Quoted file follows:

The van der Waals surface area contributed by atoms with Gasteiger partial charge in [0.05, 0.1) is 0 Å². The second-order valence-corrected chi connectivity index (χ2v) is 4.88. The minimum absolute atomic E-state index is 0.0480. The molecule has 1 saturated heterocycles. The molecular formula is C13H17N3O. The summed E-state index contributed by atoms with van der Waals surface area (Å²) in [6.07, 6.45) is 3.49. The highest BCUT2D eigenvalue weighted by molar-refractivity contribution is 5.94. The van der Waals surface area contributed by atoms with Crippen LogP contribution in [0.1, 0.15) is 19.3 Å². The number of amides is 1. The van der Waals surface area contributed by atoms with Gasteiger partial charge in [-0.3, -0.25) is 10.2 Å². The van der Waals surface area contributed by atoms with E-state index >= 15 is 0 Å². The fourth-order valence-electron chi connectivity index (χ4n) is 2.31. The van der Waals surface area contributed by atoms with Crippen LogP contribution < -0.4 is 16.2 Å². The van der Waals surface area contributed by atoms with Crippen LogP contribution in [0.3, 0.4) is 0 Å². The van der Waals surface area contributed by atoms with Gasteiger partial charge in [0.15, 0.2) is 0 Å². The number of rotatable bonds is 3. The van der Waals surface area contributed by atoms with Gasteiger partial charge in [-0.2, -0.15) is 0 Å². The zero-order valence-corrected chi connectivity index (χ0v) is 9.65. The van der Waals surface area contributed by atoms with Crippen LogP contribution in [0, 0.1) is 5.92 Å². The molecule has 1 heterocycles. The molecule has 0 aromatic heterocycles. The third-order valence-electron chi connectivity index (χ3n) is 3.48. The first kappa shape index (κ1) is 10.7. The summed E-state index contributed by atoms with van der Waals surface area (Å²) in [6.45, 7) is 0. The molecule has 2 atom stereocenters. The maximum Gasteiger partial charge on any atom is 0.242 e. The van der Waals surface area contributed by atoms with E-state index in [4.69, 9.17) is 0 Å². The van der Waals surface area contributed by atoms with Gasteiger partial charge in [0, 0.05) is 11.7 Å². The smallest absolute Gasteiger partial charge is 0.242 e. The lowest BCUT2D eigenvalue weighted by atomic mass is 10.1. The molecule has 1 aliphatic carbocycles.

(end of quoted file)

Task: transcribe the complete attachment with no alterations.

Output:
The van der Waals surface area contributed by atoms with Gasteiger partial charge in [0.05, 0.1) is 0 Å². The second-order valence-corrected chi connectivity index (χ2v) is 4.88. The minimum absolute atomic E-state index is 0.0480. The molecule has 1 saturated heterocycles. The molecular formula is C13H17N3O. The summed E-state index contributed by atoms with van der Waals surface area (Å²) in [6.07, 6.45) is 3.49. The highest BCUT2D eigenvalue weighted by molar-refractivity contribution is 5.94. The van der Waals surface area contributed by atoms with Crippen LogP contribution in [0.1, 0.15) is 19.3 Å². The number of amides is 1. The van der Waals surface area contributed by atoms with Gasteiger partial charge in [-0.3, -0.25) is 10.2 Å². The van der Waals surface area contributed by atoms with E-state index >= 15 is 0 Å². The fourth-order valence-electron chi connectivity index (χ4n) is 2.31. The van der Waals surface area contributed by atoms with Crippen LogP contribution < -0.4 is 16.2 Å². The van der Waals surface area contributed by atoms with Crippen LogP contribution in [0.3, 0.4) is 0 Å². The van der Waals surface area contributed by atoms with Gasteiger partial charge in [0.15, 0.2) is 0 Å². The number of rotatable bonds is 3. The van der Waals surface area contributed by atoms with Gasteiger partial charge in [-0.2, -0.15) is 0 Å². The zero-order valence-corrected chi connectivity index (χ0v) is 9.65. The van der Waals surface area contributed by atoms with Crippen LogP contribution in [0, 0.1) is 5.92 Å². The molecule has 1 heterocycles. The molecule has 0 aromatic heterocycles. The third-order valence-electron chi connectivity index (χ3n) is 3.48. The first kappa shape index (κ1) is 10.7. The summed E-state index contributed by atoms with van der Waals surface area (Å²) in [6.45, 7) is 0. The molecule has 2 atom stereocenters. The maximum Gasteiger partial charge on any atom is 0.242 e. The van der Waals surface area contributed by atoms with E-state index in [4.69, 9.17) is 0 Å². The van der Waals surface area contributed by atoms with Gasteiger partial charge in [0, 0.05) is 11.7 Å². The smallest absolute Gasteiger partial charge is 0.242 e. The lowest BCUT2D eigenvalue weighted by atomic mass is 10.1. The molecule has 1 aliphatic carbocycles.